*These numbers are based off of the 2018 models. The same car of an older make should still do the job, just be sure to ask the right questions!
Steps to build your own tiny house on a trailer
1. Make a list
Write down everything you want to include in your tiny house. It’s a good idea to start thinking of the ways different features can be combined to create functional spaces. For example, a window seat can be used as a dining room seat or even storage space!
Draw a diagram of all the different spaces to get your creative juices flowing. This will help you to visualize where each house function is in relationship to others. For instance, it will allow you to see if the bathroom is close enough to the sleeping space. If you have a computer, you can use a graphics program to draw each part of the house into moveable parts.
3. Design Structure
- With your plan in hand, you can now look into the structural aspects. If you’re concerned about a lack of knowledge or experience, you can consider the following options:
- Head to the bookstore or browse the internet for helpful resources.
- Ask the tiny house community some questions! The majority of people involved in tiny houses are extremely supportive and willing to share some advice with tiny house hopefuls!
- Contract a tiny house builder to help with the job. If you’re really unsure about your build skills, this might be a good option for you. Be sure to have clear communication with your builder about what you do and don’t want!
Ready-made tiny house plans
If planning out an entire tiny home isn’t something you’re interested in, then considering some ready-made plans could be the right move for you. There are plenty of great ideas out there that can prevent you from making mistakes. Still, it helps to have someone with some building knowledge on hand to make suggestions throughout the process. In the meantime, check out this incredible (and free) tiny house plan to get you inspired!
So what does it actually take to complete a tiny house on a trailer? Included below are some of the basic materials needed to build your tiny home. From here, you an add additional features that will make it more your own.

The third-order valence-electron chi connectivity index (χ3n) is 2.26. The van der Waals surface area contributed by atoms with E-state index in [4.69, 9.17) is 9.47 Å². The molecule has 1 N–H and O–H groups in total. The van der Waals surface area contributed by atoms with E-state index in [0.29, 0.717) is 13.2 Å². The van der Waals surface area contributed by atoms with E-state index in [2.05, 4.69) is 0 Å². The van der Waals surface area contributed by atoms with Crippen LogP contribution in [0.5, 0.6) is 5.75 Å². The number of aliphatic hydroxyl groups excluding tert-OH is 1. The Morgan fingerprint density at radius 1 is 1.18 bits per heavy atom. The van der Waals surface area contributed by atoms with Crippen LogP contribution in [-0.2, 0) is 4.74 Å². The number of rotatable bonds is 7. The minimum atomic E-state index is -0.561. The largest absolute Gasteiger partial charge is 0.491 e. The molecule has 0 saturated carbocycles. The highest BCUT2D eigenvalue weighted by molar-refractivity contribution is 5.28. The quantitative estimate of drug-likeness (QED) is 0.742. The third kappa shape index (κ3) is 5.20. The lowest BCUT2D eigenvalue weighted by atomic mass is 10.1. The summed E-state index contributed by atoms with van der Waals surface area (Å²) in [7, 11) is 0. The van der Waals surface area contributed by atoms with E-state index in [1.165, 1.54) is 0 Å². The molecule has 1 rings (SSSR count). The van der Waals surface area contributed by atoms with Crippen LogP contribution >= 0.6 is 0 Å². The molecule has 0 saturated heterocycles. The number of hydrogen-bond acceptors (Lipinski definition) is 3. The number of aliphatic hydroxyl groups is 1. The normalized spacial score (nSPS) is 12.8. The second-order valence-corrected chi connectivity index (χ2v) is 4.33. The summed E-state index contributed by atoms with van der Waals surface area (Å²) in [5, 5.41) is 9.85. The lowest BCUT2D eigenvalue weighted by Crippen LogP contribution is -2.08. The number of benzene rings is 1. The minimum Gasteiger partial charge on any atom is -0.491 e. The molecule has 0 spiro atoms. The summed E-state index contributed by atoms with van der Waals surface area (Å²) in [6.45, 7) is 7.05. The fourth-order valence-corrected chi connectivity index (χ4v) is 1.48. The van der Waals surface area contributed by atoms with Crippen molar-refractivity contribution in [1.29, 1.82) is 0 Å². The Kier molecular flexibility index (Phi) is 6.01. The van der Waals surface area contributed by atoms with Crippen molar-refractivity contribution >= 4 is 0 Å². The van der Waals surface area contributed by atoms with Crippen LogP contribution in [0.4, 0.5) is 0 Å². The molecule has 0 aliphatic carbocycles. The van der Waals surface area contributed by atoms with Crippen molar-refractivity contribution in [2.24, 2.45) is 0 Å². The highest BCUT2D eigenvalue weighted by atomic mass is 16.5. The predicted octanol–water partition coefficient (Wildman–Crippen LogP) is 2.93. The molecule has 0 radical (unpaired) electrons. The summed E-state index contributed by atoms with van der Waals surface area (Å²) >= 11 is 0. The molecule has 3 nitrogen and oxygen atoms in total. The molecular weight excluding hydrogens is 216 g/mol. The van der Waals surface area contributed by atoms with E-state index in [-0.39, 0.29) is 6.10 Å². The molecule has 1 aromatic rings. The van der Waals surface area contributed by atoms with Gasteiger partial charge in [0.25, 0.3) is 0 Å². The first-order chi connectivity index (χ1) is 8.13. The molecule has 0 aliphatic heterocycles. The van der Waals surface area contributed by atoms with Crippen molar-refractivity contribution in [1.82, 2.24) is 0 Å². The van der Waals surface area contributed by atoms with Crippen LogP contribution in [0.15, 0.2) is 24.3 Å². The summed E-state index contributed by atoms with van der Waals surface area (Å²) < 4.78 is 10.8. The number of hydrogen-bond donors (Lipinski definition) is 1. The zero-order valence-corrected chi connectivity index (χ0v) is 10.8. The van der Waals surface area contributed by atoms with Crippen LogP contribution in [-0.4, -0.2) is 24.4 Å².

- Lumber, sheathing & house wrap
- Rigid foam insulation
- Exterior door
- Interior paneling
- Cabinetry & countertops
- Electrical components
- Plumbing components
- Propane components
- Tankless water heater
- Light fixtures & fans
- Composting toilet
- Kitchen sink & faucet
- Clothes washer
Plumbing and electricity
Although nice to have, there isn’t a rule that says you must have either. If you do choose to have electricity, you have the option of using alternative energy solutions like solar energy. That way, you can more easily take your tiny home off-grid with fewer restrictions on where your tiny house can go. While you don’t need to have plumbing, you might find it easier to hook up your tiny house for it just in case. Luckily for you, the cost of utilities is far less than in a residential home. It takes less energy to heat or cool a tiny house!
Tiny House Tips
- Depending on your budget, purchasing home insurance could be a great idea. Look at it as protecting your investment.
- Consider buying a tiny house shell: The best of both worlds! This could save you from making structural errors that could potentially make you start from square one. You can also decorate the interior at whatever pace you wish because your tiny home is protected from the elements.
- If you’re planning on moving your tiny home often, don’t forget to factor fuel in as a monthly expense.
- Take your time planning! You want to plan and build your tiny home so it’s both comfortable and safe.
Going tiny is an exciting adventure, and doing it in DIY fashion can be even more so! While there are quite a few steps involved in building your own tiny house on a trailer–the results can be truly fantastic if done right. Remember, you have the option of buying a tiny house shell if you’re unsure about the structural aspect! It’s important to do extra research or seek assistance if you think you’re not doing something correctly. It’s better to take your time to get a quality result–rather than rush through the job and end up with a tiny home that doesn’t last. After all, quality over quantity is a big part of what tiny living is about!
Check out this article for more information on tiny house planning!